What do the loons of Minnesota have to do with the BP oil spill in the Gulf of Mexico? While it may seem like a "loony" question because the two places are so far apart, there is potential for some of an $18 billion fund that was created in the wake of the spill to be used for the protection of loon habitat in Minnesota.
The connection between the iconic black and white birds and the gulf oil spill is that some 85% of Minnesota's loons migrate to the gulf each year. When the spill happened in 2010, it killed hundreds of loons immediately, and exposure to chemicals may have impacted many more over the following months. Given this connection, the Minnesota Department of Natural Resources (DNR) has applied for some of the fund to be used for the loons.
The funds requested by the state of Minnesota would total about $7.5 million, and would be used to improve and grow loon habitat. They would also create a media campaign to raise awareness about the dangers of lead fishing tackle, which is one of the greatest causes of death among the birds. The money would be spent over the course of 15 years, and much of it would go toward preserving shoreline habitat where the loons breed. When development comes too close to loon nesting grounds, research has shown that they simply stop breeding.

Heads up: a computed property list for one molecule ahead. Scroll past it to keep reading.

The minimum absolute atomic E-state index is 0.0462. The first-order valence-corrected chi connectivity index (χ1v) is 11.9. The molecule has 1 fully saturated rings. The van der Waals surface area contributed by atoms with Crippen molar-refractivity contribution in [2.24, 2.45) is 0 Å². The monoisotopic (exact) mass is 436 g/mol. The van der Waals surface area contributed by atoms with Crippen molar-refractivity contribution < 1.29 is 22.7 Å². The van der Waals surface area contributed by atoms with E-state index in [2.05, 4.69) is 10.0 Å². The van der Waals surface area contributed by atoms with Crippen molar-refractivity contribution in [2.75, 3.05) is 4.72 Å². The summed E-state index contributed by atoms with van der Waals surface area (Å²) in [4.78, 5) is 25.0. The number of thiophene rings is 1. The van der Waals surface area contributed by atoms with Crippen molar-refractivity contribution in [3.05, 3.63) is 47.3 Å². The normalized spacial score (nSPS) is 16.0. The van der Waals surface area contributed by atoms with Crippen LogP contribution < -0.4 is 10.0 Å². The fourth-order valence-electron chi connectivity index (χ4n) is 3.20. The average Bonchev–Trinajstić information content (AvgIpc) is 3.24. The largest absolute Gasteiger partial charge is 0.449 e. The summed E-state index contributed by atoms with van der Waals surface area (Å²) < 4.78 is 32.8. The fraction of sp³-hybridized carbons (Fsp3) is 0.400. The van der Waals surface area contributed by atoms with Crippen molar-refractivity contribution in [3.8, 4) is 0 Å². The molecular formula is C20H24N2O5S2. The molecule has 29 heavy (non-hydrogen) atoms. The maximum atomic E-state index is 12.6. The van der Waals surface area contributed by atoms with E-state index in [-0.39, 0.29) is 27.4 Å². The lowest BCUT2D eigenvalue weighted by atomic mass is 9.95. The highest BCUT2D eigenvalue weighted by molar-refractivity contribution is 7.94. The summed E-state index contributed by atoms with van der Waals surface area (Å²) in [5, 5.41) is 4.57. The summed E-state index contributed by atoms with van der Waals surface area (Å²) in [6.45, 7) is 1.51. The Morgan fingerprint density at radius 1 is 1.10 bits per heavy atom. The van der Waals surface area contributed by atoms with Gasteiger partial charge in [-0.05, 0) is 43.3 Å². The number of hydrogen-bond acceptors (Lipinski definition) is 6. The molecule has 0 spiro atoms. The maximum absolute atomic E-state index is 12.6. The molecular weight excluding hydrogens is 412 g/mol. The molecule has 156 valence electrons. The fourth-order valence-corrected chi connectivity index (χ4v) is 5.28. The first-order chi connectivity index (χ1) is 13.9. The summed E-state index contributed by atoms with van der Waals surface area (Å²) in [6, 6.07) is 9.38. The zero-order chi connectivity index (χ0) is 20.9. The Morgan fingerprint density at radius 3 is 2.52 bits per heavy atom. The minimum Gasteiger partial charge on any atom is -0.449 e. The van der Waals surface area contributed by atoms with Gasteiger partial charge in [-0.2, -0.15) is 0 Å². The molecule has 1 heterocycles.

The project in Minnesota is one of three that is being recommended for funding by the governmental committee that oversees the BP fund. The other projects include one spanning North and South Dakota for the restoration of black tern habitat, and a proposal to restore sturgeon habitat in the Gulf Coast.
The argument is that the impact of the spill, even after eight years, continues to echo through the ecosystem -- and it goes to show that just because oil is no longer visible to the human eye, that it continues to have extremely long-lasting effects.
If you’d like to learn more about the loon restoration project, it’s open for public comment on the National Park Service website.